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Education Desk: Great Books For Young Readers This Summer

The Orlando Public Library has a children and teen section for young readers./Photo: Catherine Welch

Summer reading keeps kids from losing the reading skills they built up during the school year. From our Education Desk, 90.7’s Catherine Welch caught up with the Orange County Library System’s Youth Services Librarian Silence Bourn for recommendations for young readers.

Silence Bourn:  So one of my favorite picture books right now is called Dude! It's just the word “dude” with an exclamation point, and it's fantastic because the only word that is in the book is “dude.” It's about two adorable animals who decide to go surfing and shenanigans ensue. And everything is just told by different inflections on “dude.” So they could be like “dude.” “dude!” “dude!!!”

It's a really great way to sit down with your child and go through the story and let them critically think about the pictures, and think about how they could use that word, and how you can change the meaning of it just based on your voice, and what your feelings are in your response.

Catherine Welch:  Let's move up to eight, nine and ten year olds, and what is popular for readers who are a little older.

Bourn:  So every year FAME, which is the Florida Association of Media Educators, comes out with a list called the Sunshine State Readers. My favorite from this year's selection is called “Lights, Camera, Cook!” It's about four kids who are tween age. They have entered into a cooking competition. These kids are from all across the country, all different walks of life. They're put on a TV show and they have to battle it out to win super-sweet gadgets and also get one-on-one cooking sessions and lessons with this master chef.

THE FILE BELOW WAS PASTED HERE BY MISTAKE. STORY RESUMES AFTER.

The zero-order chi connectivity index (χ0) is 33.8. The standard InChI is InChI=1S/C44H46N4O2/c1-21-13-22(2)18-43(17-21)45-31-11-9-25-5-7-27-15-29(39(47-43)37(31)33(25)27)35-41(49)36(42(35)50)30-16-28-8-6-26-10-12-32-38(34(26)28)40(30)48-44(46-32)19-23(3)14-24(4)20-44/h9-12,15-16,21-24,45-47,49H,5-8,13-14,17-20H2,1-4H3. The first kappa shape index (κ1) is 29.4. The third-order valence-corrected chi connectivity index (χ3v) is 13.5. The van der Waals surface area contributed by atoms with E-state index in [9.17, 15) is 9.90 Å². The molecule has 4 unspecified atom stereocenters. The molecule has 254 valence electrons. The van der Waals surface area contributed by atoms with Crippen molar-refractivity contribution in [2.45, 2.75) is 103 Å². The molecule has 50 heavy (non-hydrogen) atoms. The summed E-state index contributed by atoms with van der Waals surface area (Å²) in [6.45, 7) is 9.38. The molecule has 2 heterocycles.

It's a really palatable read for young people because there is a nice sprinkling of illustrations throughout the book. If they are fans of Dog Man or Diary of a Wimpy Kid and like that blend of heavy text with illustrations it's going to be something they're going to want to pick up an and devour for sure.

Welch: Let's talk about Dog Man. That is one of my son's favorite. It is the meshing of a dog in a police officer, (my son) eats these books up.  Are these still insanely popular with these third and fourth grade readers?

Bourn: I can't keep them on the shelves, honestly. I think they love them because they're really funny, they're visually stimulating so there's lots of pictures to look at , which I think is also a less of an intimidating read for somebody who is what we call it a reluctant reader – maybe reading is a little scary for you.

Welch: What trends are you seeing in these third and fourth grade readers in terms of the kind of genres that they gravitate to?

Bourn: I thought a lot about that's actually, and I think that instead of them gravitating towards a particular genre what I'm seeing more often is an expansion of content in all different types of genres.

I think instead of the publishing world finding one book that they think is like the most marketable book ever, and then they pop out a bunch of books that are exactly like that. Instead what they're doing is thinking about what types of formats, so like how you have that graphic blend in Dog Man how that format is translating well to kids.They're taking that format and then using it in the most malleable way possible.

They're trying to broaden the scope of things and tell more stories.  That's the biggest trend I’m seeing, is that they want more diversity of characters, more diversity of plot lines, more diversity of formats, so there's this really great infusion of just choices.


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